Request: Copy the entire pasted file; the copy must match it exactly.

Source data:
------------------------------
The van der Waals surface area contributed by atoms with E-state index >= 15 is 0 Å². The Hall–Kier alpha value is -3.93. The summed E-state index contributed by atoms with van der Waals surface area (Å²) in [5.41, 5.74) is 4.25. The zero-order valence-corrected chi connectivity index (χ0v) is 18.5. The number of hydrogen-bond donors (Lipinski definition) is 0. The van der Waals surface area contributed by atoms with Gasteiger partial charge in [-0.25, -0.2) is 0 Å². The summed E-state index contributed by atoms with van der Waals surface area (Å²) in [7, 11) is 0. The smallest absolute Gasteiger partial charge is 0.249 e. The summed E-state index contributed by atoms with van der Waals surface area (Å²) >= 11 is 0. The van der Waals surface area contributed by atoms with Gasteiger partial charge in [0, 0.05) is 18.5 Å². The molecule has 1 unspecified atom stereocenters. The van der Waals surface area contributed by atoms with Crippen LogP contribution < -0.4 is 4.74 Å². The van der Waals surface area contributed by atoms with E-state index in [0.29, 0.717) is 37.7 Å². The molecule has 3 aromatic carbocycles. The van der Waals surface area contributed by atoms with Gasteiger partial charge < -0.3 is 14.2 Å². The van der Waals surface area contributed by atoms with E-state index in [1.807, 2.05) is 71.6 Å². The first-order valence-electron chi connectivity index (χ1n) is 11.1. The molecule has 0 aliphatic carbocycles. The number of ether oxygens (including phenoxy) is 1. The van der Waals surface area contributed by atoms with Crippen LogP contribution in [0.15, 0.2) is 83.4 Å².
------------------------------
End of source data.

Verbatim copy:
The van der Waals surface area contributed by atoms with E-state index >= 15 is 0 Å². The Hall–Kier alpha value is -3.93. The summed E-state index contributed by atoms with van der Waals surface area (Å²) in [5.41, 5.74) is 4.25. The zero-order valence-corrected chi connectivity index (χ0v) is 18.5. The number of hydrogen-bond donors (Lipinski definition) is 0. The van der Waals surface area contributed by atoms with Gasteiger partial charge in [-0.25, -0.2) is 0 Å². The summed E-state index contributed by atoms with van der Waals surface area (Å²) in [7, 11) is 0. The smallest absolute Gasteiger partial charge is 0.249 e. The summed E-state index contributed by atoms with van der Waals surface area (Å²) >= 11 is 0. The van der Waals surface area contributed by atoms with Gasteiger partial charge in [0, 0.05) is 18.5 Å². The molecule has 1 unspecified atom stereocenters. The van der Waals surface area contributed by atoms with Crippen LogP contribution < -0.4 is 4.74 Å². The van der Waals surface area contributed by atoms with E-state index in [0.29, 0.717) is 37.7 Å². The molecule has 3 aromatic carbocycles. The van der Waals surface area contributed by atoms with Gasteiger partial charge < -0.3 is 14.2 Å². The van der Waals surface area contributed by atoms with E-state index in [1.807, 2.05) is 71.6 Å². The first-order valence-electron chi connectivity index (χ1n) is 11.1. The molecule has 0 aliphatic carbocycles. The number of ether oxygens (including phenoxy) is 1. The van der Waals surface area contributed by atoms with Crippen LogP contribution in [0.15, 0.2) is 83.4 Å².